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Re: [PATCH] config: use a static lock_file struct

On 08/29/2017 09:12 PM, Jeff King wrote:
> On Tue, Aug 29, 2017 at 12:09:28PM -0700, Brandon Williams wrote:
>>> -- >8 --
>>> Subject: [PATCH] config: use a static lock_file struct
>>> When modifying git config, we xcalloc() a struct lock_file
>>> but never free it. This is necessary because the tempfile
>>> code (upon which the locking code is built) requires that
>>> the resulting struct remain valid through the life of the
>>> program. However, it also confuses leak-checkers like
>>> valgrind because only the inner "struct tempfile" is still
>>> reachable; no pointer to the outer lock_file is kept.
>> Is this just due to a limitation in the tempfile code?  Would it be
>> possible to improve the tempfile code such that we don't need to require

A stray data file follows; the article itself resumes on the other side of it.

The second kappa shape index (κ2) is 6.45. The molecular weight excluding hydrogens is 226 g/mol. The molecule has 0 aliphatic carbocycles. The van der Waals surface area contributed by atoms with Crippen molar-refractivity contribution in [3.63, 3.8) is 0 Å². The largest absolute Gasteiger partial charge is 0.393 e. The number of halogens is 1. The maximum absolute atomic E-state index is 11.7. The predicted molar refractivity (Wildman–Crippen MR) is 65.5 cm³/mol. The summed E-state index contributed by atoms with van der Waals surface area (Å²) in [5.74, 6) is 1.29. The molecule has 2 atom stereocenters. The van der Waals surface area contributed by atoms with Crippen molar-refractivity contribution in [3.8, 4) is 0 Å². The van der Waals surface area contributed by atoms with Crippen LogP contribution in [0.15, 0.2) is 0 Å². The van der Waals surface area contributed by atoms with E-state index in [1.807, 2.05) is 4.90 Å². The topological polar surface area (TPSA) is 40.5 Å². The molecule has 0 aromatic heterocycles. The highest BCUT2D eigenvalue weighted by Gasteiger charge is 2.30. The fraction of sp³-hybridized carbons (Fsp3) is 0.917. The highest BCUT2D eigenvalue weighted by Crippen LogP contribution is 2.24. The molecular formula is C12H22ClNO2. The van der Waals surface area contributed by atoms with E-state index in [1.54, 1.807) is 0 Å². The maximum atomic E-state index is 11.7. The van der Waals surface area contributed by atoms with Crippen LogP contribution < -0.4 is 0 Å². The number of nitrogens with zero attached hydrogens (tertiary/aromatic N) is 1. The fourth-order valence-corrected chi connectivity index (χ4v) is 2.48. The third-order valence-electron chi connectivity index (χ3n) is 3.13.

>> that a tempfile, once created, is required to exist for the remaining
>> life of the program?
> Yes. Like I wrote below:
>>> ---
>>> In the long run we may want to drop the "tempfiles must remain forever"
>>> rule. This is certainly not the first time it has caused confusion or
>>> leaks. And I don't think it's a fundamental issue, just the way the code
>>> is written. But in the interim, this fix is probably worth doing.
> The main issue is that the caller needs to make sure they're removed
> from the list (via commit or rollback) before being freed.
> As far as I know anyway. This restriction dates back to the very early
> days of the lockfile code and has been carried through the various
> tempfile-cleanup refactorings over the years (mostly because each was
> afraid to make functional changes).
> +cc Michael, who did most comprehensive cleanup of that code.

It was surprisingly hard trying to get that code to do the right thing,
non-racily, in every error path. Since `remove_tempfiles()` can be
called any time (even from a signal handler), the linked list of
`tempfile` objects has to be kept valid at all times but can't use
mutexes. I didn't have the energy to keep going and make the lock
objects freeable.

I suppose the task could be made a bit easier by using `sigprocmask(2)`
or `pthread_sigmask(3)` to make its running environment a little bit
less hostile.